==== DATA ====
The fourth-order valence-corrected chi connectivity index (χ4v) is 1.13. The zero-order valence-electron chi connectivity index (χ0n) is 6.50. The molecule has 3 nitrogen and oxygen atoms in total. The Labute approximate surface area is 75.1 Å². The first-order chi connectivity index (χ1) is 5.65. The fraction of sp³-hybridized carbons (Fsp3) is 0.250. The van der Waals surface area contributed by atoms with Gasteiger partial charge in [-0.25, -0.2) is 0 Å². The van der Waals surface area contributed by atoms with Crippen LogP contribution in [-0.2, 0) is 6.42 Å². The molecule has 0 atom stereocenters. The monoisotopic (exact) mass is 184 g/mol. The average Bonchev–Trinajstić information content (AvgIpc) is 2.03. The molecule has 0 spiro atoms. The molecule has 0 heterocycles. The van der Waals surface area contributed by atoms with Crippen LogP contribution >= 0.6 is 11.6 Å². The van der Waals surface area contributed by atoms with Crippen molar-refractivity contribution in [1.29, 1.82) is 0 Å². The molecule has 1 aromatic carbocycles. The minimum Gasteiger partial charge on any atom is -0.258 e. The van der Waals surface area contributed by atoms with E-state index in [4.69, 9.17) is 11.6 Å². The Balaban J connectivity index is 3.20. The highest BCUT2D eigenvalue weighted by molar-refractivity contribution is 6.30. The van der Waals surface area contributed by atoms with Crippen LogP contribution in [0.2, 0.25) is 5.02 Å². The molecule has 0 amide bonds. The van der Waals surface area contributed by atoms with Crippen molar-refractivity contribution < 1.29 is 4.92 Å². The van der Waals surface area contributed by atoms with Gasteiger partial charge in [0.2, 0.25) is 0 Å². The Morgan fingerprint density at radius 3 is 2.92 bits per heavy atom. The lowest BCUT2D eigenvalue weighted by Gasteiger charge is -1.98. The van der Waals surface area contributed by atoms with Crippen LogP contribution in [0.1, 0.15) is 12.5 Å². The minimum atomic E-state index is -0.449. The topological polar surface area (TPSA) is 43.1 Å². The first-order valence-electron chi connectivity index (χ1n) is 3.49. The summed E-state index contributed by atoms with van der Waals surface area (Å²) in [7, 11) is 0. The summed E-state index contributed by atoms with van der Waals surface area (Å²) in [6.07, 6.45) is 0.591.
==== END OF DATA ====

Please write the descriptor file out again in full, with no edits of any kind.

The fourth-order valence-corrected chi connectivity index (χ4v) is 1.13. The zero-order valence-electron chi connectivity index (χ0n) is 6.50. The molecule has 3 nitrogen and oxygen atoms in total. The Labute approximate surface area is 75.1 Å². The first-order chi connectivity index (χ1) is 5.65. The fraction of sp³-hybridized carbons (Fsp3) is 0.250. The van der Waals surface area contributed by atoms with Gasteiger partial charge in [-0.25, -0.2) is 0 Å². The van der Waals surface area contributed by atoms with Crippen LogP contribution in [-0.2, 0) is 6.42 Å². The molecule has 0 atom stereocenters. The monoisotopic (exact) mass is 184 g/mol. The average Bonchev–Trinajstić information content (AvgIpc) is 2.03. The molecule has 0 spiro atoms. The molecule has 0 heterocycles. The van der Waals surface area contributed by atoms with Crippen LogP contribution >= 0.6 is 11.6 Å². The van der Waals surface area contributed by atoms with Crippen molar-refractivity contribution in [1.29, 1.82) is 0 Å². The molecule has 1 aromatic carbocycles. The minimum Gasteiger partial charge on any atom is -0.258 e. The van der Waals surface area contributed by atoms with E-state index in [4.69, 9.17) is 11.6 Å². The Balaban J connectivity index is 3.20. The highest BCUT2D eigenvalue weighted by molar-refractivity contribution is 6.30. The van der Waals surface area contributed by atoms with Crippen LogP contribution in [0.2, 0.25) is 5.02 Å². The molecule has 0 amide bonds. The van der Waals surface area contributed by atoms with Crippen molar-refractivity contribution < 1.29 is 4.92 Å². The van der Waals surface area contributed by atoms with Gasteiger partial charge in [0.2, 0.25) is 0 Å². The Morgan fingerprint density at radius 3 is 2.92 bits per heavy atom. The lowest BCUT2D eigenvalue weighted by Gasteiger charge is -1.98. The van der Waals surface area contributed by atoms with Crippen LogP contribution in [0.1, 0.15) is 12.5 Å². The minimum atomic E-state index is -0.449. The topological polar surface area (TPSA) is 43.1 Å². The first-order valence-electron chi connectivity index (χ1n) is 3.49. The summed E-state index contributed by atoms with van der Waals surface area (Å²) in [7, 11) is 0. The summed E-state index contributed by atoms with van der Waals surface area (Å²) in [6.07, 6.45) is 0.591.